FEATURED ANGLER PROFILE
Tell us about yourself: I grew up in the Pittsburgh suburbs and still live there. Outdoor activities were always a part of my life - a heritage passed from my father and his before him. Hiking, camping, hunting and fishing around western Pennsylvania. We were of modest means growing up so my activities were always fairly local. I’ve ranged a bit since then of course and love the CO mountains and the desert southwest but I have to admit I still feel most at home in a countryside of rolling hills, farms and woodlands rather than in the larger mountains of the west. That sort of setting is just a part of me I guess. I’d have made a good non-adventurous hobbit I think and felt quite at home in the Shire. I’ve lived in State College while attending Penn State (where I took up fly fishing) and also in Maine while in grad school. But I’ve been back in the Pittsburgh area since about 1997.
Tenkara history: I began fly fishing around 1992 and then I took up the stick and string of tenkara in 2009. Man has it been that long?! I reckon it will be 14 years then in October. I still break out the rod and reel from time to time. I do enjoy messing about with euro-nymphing techniques but the vast majority of my trout fishing is with tenkara rods.
Favorite rod: I’m biased. It’s not the greatest rod ever made - far from it I suspect. But the rod I’ve spent more time fishing than any other is the rod that I helped to create, the Three Rivers Tenkara Confluence. There’s something to be said for picking a rod and sticking with it I think (assuming that the rod is half-way decent). When you fish a rod a lot, you just get so used to it that you fish better. You cast better and land more fish. You know how it performs and don’t worry about it. If I’m not going with that sentimental favorite, next up is probably the Tanuki Tenkara 375.
Favorite fish: I’ll probably catch it for this … being from Appalachia I’m probably supposed to say the brook trout. But … I love catching brown trout.
Favorite book: There are so many that I love. But I have probably read (or listened to the audio book version of) The Lord of the Rings more than anything else. So … maybe not the most cerebral answer I could give but it’s honest at least.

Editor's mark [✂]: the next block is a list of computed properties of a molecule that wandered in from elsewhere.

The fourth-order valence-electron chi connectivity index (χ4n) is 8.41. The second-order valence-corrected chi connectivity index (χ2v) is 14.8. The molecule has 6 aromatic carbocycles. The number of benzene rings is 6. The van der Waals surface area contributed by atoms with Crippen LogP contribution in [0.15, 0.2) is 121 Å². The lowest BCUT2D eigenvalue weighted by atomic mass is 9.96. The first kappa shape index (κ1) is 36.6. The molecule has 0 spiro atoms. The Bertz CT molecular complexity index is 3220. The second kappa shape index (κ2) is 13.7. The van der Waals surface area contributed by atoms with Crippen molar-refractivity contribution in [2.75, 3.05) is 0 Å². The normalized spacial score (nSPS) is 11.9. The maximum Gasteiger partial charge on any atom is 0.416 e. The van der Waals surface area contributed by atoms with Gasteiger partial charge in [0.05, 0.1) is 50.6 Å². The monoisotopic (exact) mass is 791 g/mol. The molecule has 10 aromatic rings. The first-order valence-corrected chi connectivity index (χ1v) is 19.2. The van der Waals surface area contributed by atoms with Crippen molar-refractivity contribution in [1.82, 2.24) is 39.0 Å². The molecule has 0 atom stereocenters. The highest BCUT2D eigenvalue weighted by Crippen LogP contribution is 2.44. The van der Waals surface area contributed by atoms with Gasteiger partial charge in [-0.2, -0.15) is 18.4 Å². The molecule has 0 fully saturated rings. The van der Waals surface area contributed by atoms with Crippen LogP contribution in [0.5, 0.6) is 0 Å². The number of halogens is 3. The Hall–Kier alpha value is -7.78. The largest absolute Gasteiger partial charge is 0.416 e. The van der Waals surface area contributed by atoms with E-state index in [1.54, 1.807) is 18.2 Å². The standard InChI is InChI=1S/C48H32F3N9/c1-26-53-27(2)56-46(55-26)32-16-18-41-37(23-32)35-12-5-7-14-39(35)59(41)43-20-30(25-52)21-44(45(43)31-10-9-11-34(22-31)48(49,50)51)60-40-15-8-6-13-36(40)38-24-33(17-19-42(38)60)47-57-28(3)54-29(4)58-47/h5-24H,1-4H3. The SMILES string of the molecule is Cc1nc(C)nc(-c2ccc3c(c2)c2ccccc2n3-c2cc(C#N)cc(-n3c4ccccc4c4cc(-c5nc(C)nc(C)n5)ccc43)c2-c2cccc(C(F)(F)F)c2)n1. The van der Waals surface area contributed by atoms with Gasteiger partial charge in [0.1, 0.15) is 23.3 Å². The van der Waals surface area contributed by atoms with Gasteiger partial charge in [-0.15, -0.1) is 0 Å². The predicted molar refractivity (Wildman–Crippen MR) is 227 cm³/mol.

Favorite fly: Choosing a favorite fly is like choosing a favorite child. And frankly I’m a bit fickle when it comes to flies. They come in and out of my life like moods. There are a few that are always in my box though, whatever the flavor of the season is. A beadhead muskrat nymph, my variation of a bead-head pheasant tail nymph, a soft-hackle caddis pupa, and a variation of a Pass Lake Special wet fly. But a curious thing, and I hadn’t really thought about it till I read this question but maybe my favorite is a Brown Hackle Peacock wet fly. It’s simply a peacock herl body, with a brown hen hackle and a tail of hackle fibers. I think you usually see it with a red tail, but I use brown (or maybe just leave it off). In a few sizes it is just a great simulacrum of so many aquatic bugs from mayfly nymphs to caddis pupa to stonefly nymphs. It looks like nothing in particular and so a bit like everything. Fish it deep, shallow, dead drifted or on a swing or lift - depending on what the fish want.
Favorite place to fish: The first stream that I cast a fly upon was Spring Creek outside of State College, Pennsylvania. I remember the day very clearly. I have fished Spring Creek more than any other stream. It’s my “home” stream. It’s a limestone spring creek and so I have a real soft spot for limestone streams of Pennsylvania and also those in the Wisconsin driftless. I know that a valley limestone stream is not the “natural” setting for tenkara but it’s the water I love to fish. Limestone streams feel somehow genteel and tweedy. It appeals to that whole hobbit village lifestyle I yearn for I guess.
Favorite quote: Do you remember that movie “What About Bob?” with Bill Murray? Bill’s character suffers from all sorts of phobias and anxieties and his therapist gives him a sort of mantra to use. He suggests that he think about things in “Baby Steps”.So as silly as it sounds I find myself relying on that mantra all the time. Whenever I’m starting a large task be it physical or mental, and I’m feeling overwhelmed I just think to myself “Baby Steps”. And it really helps me.
Though if you’re looking for a fishing quote, this is one of my favorites:
“... ‘sophisticated angler’ is an oxymoron. And if it wasn't, it would be nothing to strive for. Angling is where the child, if not the infant, gets to go on living.”
-Thomas McGuane, The Longest Silence